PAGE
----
Lots of Observing, More on Green Laser Pointer
Posted: 12 November 2014
Opened: Tuesday, 11 November 2014, 1812 MST
Conditions: Mostly clear, some clouds low in west
1820 MST: viewed Mars, 83X. Small, no details. Switched to my new Baader Zoom 8-24mm Eyepiece and would use it for this night's observing. Used the 2" nosepiece. Mars still had no details visible, even at the highest magnification. It was really too low in the southwestern sky and too far away for good viewing. A slight gibbous phase did show however.
Next, viewed Neptune. The zoom eyepiece was very convenient to first center the planet at low magnification, and then zoom in using higher magnifications. Then viewed Uranus; nice using all magnifications.
1840 MST: began doing Deep Sky Object (DSO) observing with the zoom eyepiece. First was M13 (Great Globular Cluster in Hercules); the view was good at all magnifications. Using 12mm (167X) the view was a good compromise of magnification and object brightness. The same was true when I viewed M92 (globular cluster). M56 (globular cluster) was visible at all magnifications, but was best at 24mm (83X) due to its faintness. Then viewed M57 (Ring Nebula); very nice view at all magnifications, including using 8mm focal length (250X).
Viewed Epsilon Lyrae (Double-Double Star); one component was easily separated at all zoom eyepiece focal lengths, and the other using 16mm, 12mm, and 8mm. The double star Albireo was a pretty and colorful view at all focal lengths.
Next, viewed M31, M32, and M110 galaxies in Andromeda. The galaxies were not all visible in the same field-of-view (FOV) but individually were good views. M32 was especially good using 16mm (125X) and averted vision. The nucleus of M31 was good all the way to 8mm (250X).
M15 (globular cluster) was a good view at all magnifications. M27 (Dumbbell Nebula) was good at all focal lengths, but was a really nice view at 16mm (125X). Using 8mm (250X), M27 was about 1/4th of the eyepiece FOV with lots of structure visible. Then viewed M45 (Pleiades), low in the eastern sky. The entire cluster was not visible in the 24mm FOV, but hints of nebulosity were visible at all focal lengths.
I then began preparing to take some photographs of my new green laser pointer in use. I mounted the D7000 DSLR on a photographic tripod outside of the observatory. Took photos at several exposure settings while aiming the laser pointer at the constellation of Perseus. This was the best one, f/5, 10 seconds, ISO 3200:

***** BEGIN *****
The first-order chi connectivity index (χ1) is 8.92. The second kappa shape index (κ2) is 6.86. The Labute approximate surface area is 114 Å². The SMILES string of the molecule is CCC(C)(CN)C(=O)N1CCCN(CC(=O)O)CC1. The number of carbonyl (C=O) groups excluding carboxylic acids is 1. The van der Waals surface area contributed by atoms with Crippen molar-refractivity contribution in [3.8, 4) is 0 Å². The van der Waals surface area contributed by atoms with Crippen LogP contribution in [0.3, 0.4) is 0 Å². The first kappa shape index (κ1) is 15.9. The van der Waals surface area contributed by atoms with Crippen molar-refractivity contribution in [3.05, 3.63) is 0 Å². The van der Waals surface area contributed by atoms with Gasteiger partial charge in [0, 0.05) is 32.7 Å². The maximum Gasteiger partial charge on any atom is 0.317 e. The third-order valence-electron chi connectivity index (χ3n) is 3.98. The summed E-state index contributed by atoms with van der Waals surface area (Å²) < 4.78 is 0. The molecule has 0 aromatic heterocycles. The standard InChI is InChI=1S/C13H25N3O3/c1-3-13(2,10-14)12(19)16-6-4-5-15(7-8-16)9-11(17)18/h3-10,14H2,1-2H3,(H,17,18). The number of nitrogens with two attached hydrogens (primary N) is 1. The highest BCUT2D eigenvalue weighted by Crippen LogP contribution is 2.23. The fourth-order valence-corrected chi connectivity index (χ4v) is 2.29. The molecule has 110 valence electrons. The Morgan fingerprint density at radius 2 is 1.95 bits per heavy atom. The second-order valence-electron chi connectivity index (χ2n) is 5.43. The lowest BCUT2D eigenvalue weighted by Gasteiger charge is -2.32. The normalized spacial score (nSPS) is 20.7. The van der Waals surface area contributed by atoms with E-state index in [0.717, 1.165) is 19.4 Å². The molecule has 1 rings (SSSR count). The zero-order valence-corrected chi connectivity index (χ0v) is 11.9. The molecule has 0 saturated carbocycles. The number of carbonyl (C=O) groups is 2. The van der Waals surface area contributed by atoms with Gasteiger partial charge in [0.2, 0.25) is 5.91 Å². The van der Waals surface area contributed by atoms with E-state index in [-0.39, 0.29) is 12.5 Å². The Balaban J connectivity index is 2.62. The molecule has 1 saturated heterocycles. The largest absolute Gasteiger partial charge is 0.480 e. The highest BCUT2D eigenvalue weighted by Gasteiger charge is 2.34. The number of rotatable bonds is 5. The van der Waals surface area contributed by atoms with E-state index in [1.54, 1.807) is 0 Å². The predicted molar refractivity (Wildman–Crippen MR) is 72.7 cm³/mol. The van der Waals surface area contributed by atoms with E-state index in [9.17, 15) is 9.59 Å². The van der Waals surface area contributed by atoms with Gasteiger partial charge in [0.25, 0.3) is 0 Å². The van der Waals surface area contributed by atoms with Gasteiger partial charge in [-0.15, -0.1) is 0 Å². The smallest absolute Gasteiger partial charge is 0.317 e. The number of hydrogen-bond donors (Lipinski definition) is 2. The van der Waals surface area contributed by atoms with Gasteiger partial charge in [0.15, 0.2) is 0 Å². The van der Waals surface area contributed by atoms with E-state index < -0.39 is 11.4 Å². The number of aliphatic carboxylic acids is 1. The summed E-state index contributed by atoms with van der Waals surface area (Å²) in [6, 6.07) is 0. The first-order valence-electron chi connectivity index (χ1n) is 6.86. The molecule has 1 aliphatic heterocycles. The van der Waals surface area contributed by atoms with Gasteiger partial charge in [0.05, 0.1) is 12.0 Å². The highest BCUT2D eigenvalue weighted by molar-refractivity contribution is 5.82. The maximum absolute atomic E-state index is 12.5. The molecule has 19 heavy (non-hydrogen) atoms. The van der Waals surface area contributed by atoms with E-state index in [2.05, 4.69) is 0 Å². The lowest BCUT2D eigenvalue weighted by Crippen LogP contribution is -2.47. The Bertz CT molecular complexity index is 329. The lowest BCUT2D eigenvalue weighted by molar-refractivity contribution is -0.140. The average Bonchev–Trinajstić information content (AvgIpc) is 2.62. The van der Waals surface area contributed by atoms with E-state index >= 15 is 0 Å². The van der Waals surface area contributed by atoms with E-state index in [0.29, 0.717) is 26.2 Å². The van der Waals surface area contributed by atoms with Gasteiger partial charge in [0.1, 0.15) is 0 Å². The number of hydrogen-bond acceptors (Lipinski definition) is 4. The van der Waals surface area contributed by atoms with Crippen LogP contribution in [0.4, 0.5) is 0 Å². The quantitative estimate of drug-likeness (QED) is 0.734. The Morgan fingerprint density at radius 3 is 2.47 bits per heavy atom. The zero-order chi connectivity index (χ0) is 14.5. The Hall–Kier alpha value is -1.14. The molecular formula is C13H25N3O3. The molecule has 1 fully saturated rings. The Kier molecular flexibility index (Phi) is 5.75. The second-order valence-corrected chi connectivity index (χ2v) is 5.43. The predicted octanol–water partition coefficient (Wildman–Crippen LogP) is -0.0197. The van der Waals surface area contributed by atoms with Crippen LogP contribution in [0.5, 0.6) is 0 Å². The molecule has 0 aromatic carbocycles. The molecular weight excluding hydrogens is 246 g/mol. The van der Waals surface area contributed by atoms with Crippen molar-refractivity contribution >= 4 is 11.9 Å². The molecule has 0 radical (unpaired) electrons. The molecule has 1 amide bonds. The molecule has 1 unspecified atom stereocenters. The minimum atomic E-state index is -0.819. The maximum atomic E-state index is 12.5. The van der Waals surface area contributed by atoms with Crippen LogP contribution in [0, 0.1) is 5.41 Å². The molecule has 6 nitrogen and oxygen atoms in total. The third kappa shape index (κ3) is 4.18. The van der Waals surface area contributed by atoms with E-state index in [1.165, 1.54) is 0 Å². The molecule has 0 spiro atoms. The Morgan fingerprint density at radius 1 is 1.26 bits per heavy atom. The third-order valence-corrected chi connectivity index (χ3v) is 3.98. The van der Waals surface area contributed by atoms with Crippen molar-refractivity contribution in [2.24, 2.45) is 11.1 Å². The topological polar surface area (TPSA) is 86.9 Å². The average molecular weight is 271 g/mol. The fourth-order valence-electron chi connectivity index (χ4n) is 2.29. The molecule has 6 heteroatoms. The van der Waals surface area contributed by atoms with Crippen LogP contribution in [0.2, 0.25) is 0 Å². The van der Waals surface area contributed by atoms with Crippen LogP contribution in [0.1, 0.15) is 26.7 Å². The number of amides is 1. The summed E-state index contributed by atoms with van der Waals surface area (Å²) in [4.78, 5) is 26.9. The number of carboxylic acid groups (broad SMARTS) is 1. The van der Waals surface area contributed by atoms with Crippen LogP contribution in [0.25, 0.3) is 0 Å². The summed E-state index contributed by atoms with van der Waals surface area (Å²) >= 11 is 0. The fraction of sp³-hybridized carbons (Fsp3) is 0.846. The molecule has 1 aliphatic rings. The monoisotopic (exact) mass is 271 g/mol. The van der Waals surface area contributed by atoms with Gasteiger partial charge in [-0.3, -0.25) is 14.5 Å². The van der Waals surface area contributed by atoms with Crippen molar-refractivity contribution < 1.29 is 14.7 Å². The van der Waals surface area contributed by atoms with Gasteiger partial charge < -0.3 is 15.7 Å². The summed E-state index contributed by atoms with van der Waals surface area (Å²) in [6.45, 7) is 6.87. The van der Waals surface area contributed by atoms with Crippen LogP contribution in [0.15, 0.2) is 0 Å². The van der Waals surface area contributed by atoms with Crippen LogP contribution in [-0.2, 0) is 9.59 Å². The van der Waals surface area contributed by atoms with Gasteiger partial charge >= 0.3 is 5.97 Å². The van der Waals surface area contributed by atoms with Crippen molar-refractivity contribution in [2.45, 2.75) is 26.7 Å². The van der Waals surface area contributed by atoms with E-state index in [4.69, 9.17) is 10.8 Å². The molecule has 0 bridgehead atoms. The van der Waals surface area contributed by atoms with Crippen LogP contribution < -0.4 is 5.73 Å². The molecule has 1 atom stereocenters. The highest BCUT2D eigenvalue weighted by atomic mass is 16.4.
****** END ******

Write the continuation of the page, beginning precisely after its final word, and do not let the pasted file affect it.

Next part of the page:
Yep, the green laser pointer will be very useful at star parties. Thanks again to OPT for donating it to Oracle State Park in honor of its being designated as an IDA "International Dark Sky Park".
1946 MST: resumed observing with the 8" LX200-ACF and Baader zoom eyepiece. Some breezes were now blowing. Did a tour of DSOs in Perseus. M76 (Little Dumbbell Nebula); it was visible at all magnifications but was best at 24mm (83X), 20mm (100X), and 16mm (125X). NGC860 (open cluster, part of the Double Cluster) was very nice at all focal lengths. Same for NGC884 (open cluster, the other part of the Double Cluster). M34 (open cluster); good at all magnifications. NGC1245 (open cluster); faint so was best at 24mm. NGC1275 (faint galaxy, Magnitude +11.6); with averted vision it was visible at all magnifications, but best at 24mm. NGC1342 (open cluster); it was a large cluster so was best at 24mm and 20mm. NGC1528 (open cluster); also large, best at 24mm.
2010 MST: finished Perseus tour. It was calm now but some clouds had appeared low in the south. I spent several minutes away from the eyepiece enjoying the view of the night sky. Resumed telescope observing at 2023 MST with a tour of DSOs in Taurus, low in the eastern sky. NGC1647 (open cluster); large, best at 24mm. NGC1817 (open cluster), sparse and faint, best at 24mm. Also viewed some stars in the Hyades Cluster. While observing Taurus stars I discovered that the battery in the Antares 7x50 Illuminated Crosshairs Finderscope had failed. Didn't have a replacement in the observatory so removed its illuminator and attached an illuminator from an illuminated reticle eyepiece. Also, had to swap the rechargeable batteries in the Wireless AutoStar II.
2050 MST: did some SQM-L and Dark Sky Meter (iOS app) comparison measurements.
2105 MST: viewed M1 (Crab Nebula). It was visible at all focal lengths but was best using 24mm. Then viewed the open clusters M36, M37, and M38 in Auriga. All were good at all zoom eyepiece focal lengths. M38 was so large that it was best viewed using 24mm, 20mm, and 16mm.
Closed: Tuesday, 11 November 2014, 2143 MST
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